Well, the Storm’s 10th Anniversary Celebration is in the books. I hope you had as much fun looking back on the Storm’s history as I did. It was great to see a number of former players – All-Decade Teamers Simone Edwards and Kamila Vodichkova and Michelle Marciniak, Astou Ndiaye-Diatta, Semeka Randall and Jamie Redd. Even in retirement, it’s interesting to see Edwards’ and Vodichkova’s contrasting personalities – Simone the passionate extrovert, Kamila the steady rock – and how much Storm fans responded to both of them.
I have only two regrets. One is that I couldn’t have been in two places at once to take in more of the excitement before the game on Saturday. The other is that I wasn’t around for quite the entire first decade of Storm basketball, having first started following the team in 2002 before joining the organization the following summer.
The weekend also served as a great opportunity to write about the Storm and its history. In case you haven’t seen them, here are some of my favorite stories.
Seattle Times columnist Jerry Brewer was at SPORT Restaurant for Friday night’s event featuring a Q&A and autographs as well as Saturday’s game, and wrote movingly about the loyalty of Storm fans, making use of Sue Bird’s comment on Storm fans at SPORT.
Bird, the star Storm guard, remembers losing a home playoff game to Houston in 2005. The Comets pounded the Storm 75-58 and ended its season. After winning a championship in 2004, it was a disappointing conclusion. However, as Bird and her teammates walked off the court, they exited to a standing ovation. It moved her to near tears.
“I’ll never forget it,” Bird said Friday at Sport restaurant in Lower Queen Anne, during an event that was part of a celebration for the franchise’s all-decade team. “It just reminded me how awesome our fans are.”
Leading up to the ceremony, Jayda Evans of the Times spoke to some of the All-Decade selections.
“When I landed, I was holding myself, trying not to cry because I just felt great being back in Seattle,” said Vodichkova, 36. “The weather was perfect and the sea was blue. All of the things were where they were supposed to be.”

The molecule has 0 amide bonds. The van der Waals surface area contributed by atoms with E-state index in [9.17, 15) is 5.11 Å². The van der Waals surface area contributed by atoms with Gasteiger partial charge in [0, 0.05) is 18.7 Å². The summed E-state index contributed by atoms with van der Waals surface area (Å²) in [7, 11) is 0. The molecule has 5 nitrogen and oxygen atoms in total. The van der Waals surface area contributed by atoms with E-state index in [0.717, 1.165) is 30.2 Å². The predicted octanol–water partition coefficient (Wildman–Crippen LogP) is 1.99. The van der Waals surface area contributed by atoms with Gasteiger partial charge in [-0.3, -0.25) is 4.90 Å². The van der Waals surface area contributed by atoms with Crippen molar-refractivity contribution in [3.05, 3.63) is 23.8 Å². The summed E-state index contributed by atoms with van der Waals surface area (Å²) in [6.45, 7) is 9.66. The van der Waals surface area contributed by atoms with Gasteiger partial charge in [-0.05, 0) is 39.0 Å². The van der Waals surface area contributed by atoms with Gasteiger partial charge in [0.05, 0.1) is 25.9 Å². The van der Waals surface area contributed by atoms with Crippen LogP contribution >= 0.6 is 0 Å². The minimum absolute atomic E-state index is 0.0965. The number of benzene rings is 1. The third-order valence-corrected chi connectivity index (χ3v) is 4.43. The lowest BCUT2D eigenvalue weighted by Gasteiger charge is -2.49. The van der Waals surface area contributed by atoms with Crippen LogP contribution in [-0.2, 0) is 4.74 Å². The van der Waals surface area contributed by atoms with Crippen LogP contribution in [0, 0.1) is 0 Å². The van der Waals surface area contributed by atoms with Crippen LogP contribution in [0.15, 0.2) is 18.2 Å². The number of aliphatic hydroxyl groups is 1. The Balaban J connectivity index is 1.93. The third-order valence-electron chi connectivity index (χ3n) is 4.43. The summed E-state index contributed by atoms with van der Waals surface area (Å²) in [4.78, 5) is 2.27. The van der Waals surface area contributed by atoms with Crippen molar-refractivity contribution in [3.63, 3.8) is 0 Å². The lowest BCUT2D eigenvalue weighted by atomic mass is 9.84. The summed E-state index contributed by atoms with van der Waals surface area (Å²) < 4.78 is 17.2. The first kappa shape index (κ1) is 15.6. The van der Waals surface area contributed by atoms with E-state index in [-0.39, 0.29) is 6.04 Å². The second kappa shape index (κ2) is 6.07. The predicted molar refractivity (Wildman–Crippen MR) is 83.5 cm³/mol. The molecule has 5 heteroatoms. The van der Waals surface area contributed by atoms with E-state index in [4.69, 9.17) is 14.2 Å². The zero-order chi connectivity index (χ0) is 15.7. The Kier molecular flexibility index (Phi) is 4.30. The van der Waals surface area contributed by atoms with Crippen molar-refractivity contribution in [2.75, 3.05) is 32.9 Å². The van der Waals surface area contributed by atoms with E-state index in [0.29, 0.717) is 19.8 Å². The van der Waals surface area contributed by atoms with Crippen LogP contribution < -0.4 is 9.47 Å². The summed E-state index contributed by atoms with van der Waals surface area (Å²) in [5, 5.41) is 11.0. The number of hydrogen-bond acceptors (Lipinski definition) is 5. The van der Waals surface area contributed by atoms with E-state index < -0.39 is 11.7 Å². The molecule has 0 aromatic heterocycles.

Byron Edelman from seattlepi.com chose to focus on Edwards and what she means to the Seattle community more than three years after she last played for the Storm.
Edwards’ tireless work ethic hasn’t only applied to charity, though. She would attempt to sign every autograph request she ever received. And she was even outside KeyArena before the Storm’s inaugural game, dispensing water bottles (Few fans recognized she was a player). “You always have time,” she said, explaining her philosophy about autographs and charity work. “The fans appreciate when you spend time with them. And that’s important.”
What ensued was a love affair between a city and a basketball franchise that has lasted ten years. Edwards, 35, retired from the WNBA four seasons ago. But she still plays for the Jamaican national team and coaches basketball at George Mason University.
Q from Rethinking Basketball decided to put down some thoughts on the assertion from players and coaches that the Storm’s fans are the best in the WNBA.
If you believe what people in Key Arena say, the fans in the rest of the league are straight-up slackin’.
But the thing is, I don’t think this is just a matter of a coach, owner, players, past-players, and announcers laying platitudes on the fans who pay the bills. I haven’t been to every arena in the league as Agler has, but I have to say that Storm games are by far one of the best sporting events I’ve ever been to in the U.S. And the fans are a big part of it.